What is the difference in the pronunciation between下 and 舌 ? I have tried to do a research and found this website with the native speakers pronouncing these words: https://forvo.com/word/%E4%B8%8B/#ja vs https://forvo.com/word/%E8%88%8C/#ja

However, when I looked at the accent dictionary (https://accent.u-biq.org/si.html) I found that the accent signs are different for these words: 下 and 舌

So my question is this: what is the difference between enter image description here


1 Answer 1


下 and 上 are not distinguished by their pitch accent; they are just pronounced differently. した and うえ respectively.

Are you perhaps thinking of 下 verses 舌 which do differ as you mentioned?.

The difference is apparent when a particle follows:

  • for 下は the accent is as [したは]{LHH}
  • for 舌は is it [したは]{LHL}

Per the comment made by @DariusJahandarie, the pitch accent for 下 is a bit more nuanced than the above. According to @DariusJahandarie, when modified, the accent pattern becomes odaka.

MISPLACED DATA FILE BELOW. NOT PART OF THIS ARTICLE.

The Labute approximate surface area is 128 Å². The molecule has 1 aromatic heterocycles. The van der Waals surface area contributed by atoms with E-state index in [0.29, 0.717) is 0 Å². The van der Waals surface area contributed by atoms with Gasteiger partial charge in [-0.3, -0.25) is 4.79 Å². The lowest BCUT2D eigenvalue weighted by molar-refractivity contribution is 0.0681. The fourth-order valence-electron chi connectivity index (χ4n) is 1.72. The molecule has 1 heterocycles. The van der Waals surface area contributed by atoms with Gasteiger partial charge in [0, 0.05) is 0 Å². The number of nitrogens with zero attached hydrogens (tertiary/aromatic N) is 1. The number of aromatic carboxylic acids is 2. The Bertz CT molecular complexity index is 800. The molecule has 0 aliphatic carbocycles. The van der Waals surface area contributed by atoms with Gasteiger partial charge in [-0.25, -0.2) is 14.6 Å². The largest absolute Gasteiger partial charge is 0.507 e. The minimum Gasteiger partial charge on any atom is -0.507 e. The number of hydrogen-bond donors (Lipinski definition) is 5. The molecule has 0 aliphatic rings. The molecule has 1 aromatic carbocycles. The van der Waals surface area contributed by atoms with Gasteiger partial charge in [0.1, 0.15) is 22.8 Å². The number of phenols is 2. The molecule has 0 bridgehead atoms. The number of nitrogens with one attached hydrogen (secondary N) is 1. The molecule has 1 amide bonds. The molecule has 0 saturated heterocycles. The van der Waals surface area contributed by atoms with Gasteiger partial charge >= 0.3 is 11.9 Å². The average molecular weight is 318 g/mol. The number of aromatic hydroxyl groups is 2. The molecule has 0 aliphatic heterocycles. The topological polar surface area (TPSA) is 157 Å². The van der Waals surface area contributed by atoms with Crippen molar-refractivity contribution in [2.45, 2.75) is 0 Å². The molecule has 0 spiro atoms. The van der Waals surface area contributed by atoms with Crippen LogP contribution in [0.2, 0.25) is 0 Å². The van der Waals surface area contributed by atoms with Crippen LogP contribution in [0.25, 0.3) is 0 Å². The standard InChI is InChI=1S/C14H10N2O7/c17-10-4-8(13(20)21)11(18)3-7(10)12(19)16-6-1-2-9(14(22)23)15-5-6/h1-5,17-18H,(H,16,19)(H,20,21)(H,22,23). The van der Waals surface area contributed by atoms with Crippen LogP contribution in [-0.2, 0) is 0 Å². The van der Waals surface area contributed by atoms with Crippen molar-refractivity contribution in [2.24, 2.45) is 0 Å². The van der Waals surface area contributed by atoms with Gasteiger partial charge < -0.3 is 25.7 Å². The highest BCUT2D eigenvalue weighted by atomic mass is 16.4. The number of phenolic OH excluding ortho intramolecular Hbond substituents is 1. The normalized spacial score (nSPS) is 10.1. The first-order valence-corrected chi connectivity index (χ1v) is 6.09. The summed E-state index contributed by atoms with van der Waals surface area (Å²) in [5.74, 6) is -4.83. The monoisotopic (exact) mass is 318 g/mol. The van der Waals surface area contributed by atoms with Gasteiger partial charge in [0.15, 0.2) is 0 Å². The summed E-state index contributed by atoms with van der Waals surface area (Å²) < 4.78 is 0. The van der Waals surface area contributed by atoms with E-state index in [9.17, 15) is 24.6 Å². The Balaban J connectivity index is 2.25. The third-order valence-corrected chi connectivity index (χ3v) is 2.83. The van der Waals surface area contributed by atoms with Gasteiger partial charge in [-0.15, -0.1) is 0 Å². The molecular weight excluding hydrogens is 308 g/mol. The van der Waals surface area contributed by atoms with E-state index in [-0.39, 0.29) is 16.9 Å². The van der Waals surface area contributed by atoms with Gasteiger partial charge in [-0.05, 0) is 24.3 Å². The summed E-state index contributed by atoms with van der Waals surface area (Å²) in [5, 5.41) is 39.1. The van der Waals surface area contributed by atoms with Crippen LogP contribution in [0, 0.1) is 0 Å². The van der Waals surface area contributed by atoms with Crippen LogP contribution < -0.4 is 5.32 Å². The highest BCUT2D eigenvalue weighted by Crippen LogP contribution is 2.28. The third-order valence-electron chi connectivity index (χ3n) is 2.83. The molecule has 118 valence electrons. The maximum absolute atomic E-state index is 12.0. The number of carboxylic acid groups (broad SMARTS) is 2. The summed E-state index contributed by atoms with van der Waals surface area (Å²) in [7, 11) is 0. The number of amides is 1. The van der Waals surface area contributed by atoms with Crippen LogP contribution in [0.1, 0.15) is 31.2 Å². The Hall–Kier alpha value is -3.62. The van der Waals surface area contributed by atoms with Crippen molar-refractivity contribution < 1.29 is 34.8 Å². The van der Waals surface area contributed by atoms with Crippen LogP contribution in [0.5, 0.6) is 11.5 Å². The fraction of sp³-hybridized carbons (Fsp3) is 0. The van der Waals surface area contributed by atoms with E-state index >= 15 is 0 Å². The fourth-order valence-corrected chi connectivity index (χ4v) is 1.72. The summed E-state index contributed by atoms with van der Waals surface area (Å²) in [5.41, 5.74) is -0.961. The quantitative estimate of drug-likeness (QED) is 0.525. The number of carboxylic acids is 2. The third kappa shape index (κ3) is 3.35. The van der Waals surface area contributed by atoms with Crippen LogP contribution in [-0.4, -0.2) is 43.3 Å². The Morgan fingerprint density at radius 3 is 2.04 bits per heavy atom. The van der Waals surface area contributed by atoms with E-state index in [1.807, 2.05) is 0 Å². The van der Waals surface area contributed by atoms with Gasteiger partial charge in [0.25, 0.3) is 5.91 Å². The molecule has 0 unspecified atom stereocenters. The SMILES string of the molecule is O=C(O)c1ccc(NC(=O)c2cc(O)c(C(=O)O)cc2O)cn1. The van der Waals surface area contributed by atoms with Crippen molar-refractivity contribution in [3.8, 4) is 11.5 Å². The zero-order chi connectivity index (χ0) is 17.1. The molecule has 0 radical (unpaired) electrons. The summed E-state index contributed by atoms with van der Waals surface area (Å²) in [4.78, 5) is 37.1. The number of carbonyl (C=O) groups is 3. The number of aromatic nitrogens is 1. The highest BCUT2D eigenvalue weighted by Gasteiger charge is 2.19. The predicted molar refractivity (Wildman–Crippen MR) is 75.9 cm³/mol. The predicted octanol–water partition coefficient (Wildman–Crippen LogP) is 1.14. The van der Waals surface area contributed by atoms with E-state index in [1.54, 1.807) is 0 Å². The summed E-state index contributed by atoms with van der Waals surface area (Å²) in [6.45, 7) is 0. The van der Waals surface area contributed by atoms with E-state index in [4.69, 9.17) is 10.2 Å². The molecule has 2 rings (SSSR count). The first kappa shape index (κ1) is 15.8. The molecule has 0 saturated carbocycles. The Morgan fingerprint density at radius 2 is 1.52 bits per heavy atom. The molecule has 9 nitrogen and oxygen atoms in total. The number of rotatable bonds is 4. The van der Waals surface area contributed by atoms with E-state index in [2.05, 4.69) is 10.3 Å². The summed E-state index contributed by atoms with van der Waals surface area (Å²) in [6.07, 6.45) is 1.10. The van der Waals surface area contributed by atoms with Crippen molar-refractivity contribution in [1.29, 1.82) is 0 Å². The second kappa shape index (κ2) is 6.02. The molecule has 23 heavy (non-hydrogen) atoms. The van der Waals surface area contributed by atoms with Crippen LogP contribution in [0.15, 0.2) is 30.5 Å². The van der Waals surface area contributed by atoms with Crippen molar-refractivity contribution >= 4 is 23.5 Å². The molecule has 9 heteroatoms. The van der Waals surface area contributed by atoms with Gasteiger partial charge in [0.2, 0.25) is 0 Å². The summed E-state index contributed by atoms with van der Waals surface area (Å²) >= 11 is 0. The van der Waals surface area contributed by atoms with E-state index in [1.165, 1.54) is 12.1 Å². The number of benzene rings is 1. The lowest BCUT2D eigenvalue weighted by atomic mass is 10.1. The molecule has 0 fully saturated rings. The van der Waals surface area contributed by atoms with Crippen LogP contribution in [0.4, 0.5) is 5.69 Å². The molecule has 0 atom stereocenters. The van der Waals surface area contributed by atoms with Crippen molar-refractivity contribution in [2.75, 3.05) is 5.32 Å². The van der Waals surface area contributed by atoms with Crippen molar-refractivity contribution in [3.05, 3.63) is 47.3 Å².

• 2
    @Ilham first just write out したは; then put brackets around it [したは] followed immediately by curly brackets {}. Inside the curly bracket write H for high and L for low: [したは] {LHL} renders [したは]{LHL}
    – A.Ellett
    Commented Sep 1, 2021 at 14:46
  • 1
    Unfortunately it’s more complicated than you laid out. 下 becomes odaka when it’s modified by something (木のした\に etc) at which point it’s indistinguishable from 舌. Commented Sep 1, 2021 at 14:51
  • 1
    @DariusJahandarie Thank you for pointing that out. How annoying though; I feel my dictionary is misleading me. My 角川国語辞典 only indicates the pitch accent for the bare word. Where do you get the rest of the information about how the pitch changes when modified or other outside effects?
    – A.Ellett
    Commented Sep 1, 2021 at 14:54
  • 2
    Dictionaries are notoriously bad at listing pitch accent. NHK, 新明解, and 大辞泉 happen to mention this change though. Commented Sep 1, 2021 at 14:57
  • 1
    While the pitch accent for 下 becomes ...[したは]{LHL} when modified, the compound terms in which this happens are (usually? always?) sufficient additional context to tell. For instance, in きのした, we know that trees generally don't have tongues. 😆 Commented Sep 1, 2021 at 17:45

You must log in to answer this question.

Not the answer you're looking for? Browse other questions tagged .